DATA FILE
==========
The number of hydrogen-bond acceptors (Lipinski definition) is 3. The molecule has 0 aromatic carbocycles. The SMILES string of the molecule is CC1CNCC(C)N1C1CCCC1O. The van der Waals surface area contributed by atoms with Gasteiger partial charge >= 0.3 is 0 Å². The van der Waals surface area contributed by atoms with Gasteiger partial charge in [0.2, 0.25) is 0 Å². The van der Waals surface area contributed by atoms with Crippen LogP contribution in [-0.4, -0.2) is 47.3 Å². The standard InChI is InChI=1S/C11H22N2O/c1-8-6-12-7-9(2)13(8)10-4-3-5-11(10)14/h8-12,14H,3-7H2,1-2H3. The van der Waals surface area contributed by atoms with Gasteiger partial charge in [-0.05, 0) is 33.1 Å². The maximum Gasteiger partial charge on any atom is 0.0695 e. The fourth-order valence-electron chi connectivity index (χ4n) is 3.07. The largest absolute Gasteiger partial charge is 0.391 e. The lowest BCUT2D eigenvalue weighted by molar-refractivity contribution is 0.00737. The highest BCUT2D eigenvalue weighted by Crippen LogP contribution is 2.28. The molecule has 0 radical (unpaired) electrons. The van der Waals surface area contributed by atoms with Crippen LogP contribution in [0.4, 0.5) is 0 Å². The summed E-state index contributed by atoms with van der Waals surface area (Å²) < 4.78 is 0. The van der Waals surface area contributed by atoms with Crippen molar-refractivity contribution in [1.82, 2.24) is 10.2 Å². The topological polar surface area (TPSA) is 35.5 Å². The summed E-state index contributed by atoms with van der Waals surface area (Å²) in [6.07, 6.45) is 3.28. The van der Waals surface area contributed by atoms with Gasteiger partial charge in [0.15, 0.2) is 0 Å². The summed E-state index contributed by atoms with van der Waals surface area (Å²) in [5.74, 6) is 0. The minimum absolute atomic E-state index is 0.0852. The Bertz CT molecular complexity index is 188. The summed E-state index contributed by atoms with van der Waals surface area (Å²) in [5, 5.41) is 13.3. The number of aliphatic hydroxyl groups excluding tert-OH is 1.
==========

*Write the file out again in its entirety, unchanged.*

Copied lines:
The number of hydrogen-bond acceptors (Lipinski definition) is 3. The molecule has 0 aromatic carbocycles. The SMILES string of the molecule is CC1CNCC(C)N1C1CCCC1O. The van der Waals surface area contributed by atoms with Gasteiger partial charge >= 0.3 is 0 Å². The van der Waals surface area contributed by atoms with Gasteiger partial charge in [0.2, 0.25) is 0 Å². The van der Waals surface area contributed by atoms with Crippen LogP contribution in [-0.4, -0.2) is 47.3 Å². The standard InChI is InChI=1S/C11H22N2O/c1-8-6-12-7-9(2)13(8)10-4-3-5-11(10)14/h8-12,14H,3-7H2,1-2H3. The van der Waals surface area contributed by atoms with Gasteiger partial charge in [-0.05, 0) is 33.1 Å². The maximum Gasteiger partial charge on any atom is 0.0695 e. The fourth-order valence-electron chi connectivity index (χ4n) is 3.07. The largest absolute Gasteiger partial charge is 0.391 e. The lowest BCUT2D eigenvalue weighted by molar-refractivity contribution is 0.00737. The highest BCUT2D eigenvalue weighted by Crippen LogP contribution is 2.28. The molecule has 0 radical (unpaired) electrons. The van der Waals surface area contributed by atoms with Crippen LogP contribution in [0.4, 0.5) is 0 Å². The summed E-state index contributed by atoms with van der Waals surface area (Å²) < 4.78 is 0. The van der Waals surface area contributed by atoms with Crippen molar-refractivity contribution in [1.82, 2.24) is 10.2 Å². The topological polar surface area (TPSA) is 35.5 Å². The summed E-state index contributed by atoms with van der Waals surface area (Å²) in [6.07, 6.45) is 3.28. The van der Waals surface area contributed by atoms with Gasteiger partial charge in [0.15, 0.2) is 0 Å². The summed E-state index contributed by atoms with van der Waals surface area (Å²) in [5.74, 6) is 0. The minimum absolute atomic E-state index is 0.0852. The Bertz CT molecular complexity index is 188. The summed E-state index contributed by atoms with van der Waals surface area (Å²) in [5, 5.41) is 13.3. The number of aliphatic hydroxyl groups excluding tert-OH is 1.